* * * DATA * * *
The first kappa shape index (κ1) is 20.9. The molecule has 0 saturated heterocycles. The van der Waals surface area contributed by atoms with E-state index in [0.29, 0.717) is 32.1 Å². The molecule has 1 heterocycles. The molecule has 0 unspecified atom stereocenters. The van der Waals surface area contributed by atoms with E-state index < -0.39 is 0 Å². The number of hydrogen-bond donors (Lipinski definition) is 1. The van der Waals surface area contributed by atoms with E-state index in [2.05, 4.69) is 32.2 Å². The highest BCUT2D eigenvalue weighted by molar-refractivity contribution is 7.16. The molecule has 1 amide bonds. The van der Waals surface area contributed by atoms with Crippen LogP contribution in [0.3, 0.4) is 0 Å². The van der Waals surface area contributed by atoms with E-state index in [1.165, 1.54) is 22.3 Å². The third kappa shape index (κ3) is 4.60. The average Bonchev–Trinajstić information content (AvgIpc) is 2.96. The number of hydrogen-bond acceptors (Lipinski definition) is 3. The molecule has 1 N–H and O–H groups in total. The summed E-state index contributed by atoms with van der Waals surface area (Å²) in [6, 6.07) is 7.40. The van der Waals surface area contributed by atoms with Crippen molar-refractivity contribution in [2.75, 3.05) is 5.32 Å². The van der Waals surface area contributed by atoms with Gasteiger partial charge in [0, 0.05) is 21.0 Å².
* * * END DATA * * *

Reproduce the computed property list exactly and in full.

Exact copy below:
The first kappa shape index (κ1) is 20.9. The molecule has 0 saturated heterocycles. The van der Waals surface area contributed by atoms with E-state index in [0.29, 0.717) is 32.1 Å². The molecule has 1 heterocycles. The molecule has 0 unspecified atom stereocenters. The van der Waals surface area contributed by atoms with E-state index < -0.39 is 0 Å². The number of hydrogen-bond donors (Lipinski definition) is 1. The van der Waals surface area contributed by atoms with E-state index in [2.05, 4.69) is 32.2 Å². The highest BCUT2D eigenvalue weighted by molar-refractivity contribution is 7.16. The molecule has 1 amide bonds. The van der Waals surface area contributed by atoms with Crippen LogP contribution in [0.3, 0.4) is 0 Å². The van der Waals surface area contributed by atoms with E-state index in [1.165, 1.54) is 22.3 Å². The third kappa shape index (κ3) is 4.60. The average Bonchev–Trinajstić information content (AvgIpc) is 2.96. The number of hydrogen-bond acceptors (Lipinski definition) is 3. The molecule has 1 N–H and O–H groups in total. The summed E-state index contributed by atoms with van der Waals surface area (Å²) in [6, 6.07) is 7.40. The van der Waals surface area contributed by atoms with Crippen molar-refractivity contribution in [2.75, 3.05) is 5.32 Å². The van der Waals surface area contributed by atoms with Gasteiger partial charge in [0, 0.05) is 21.0 Å².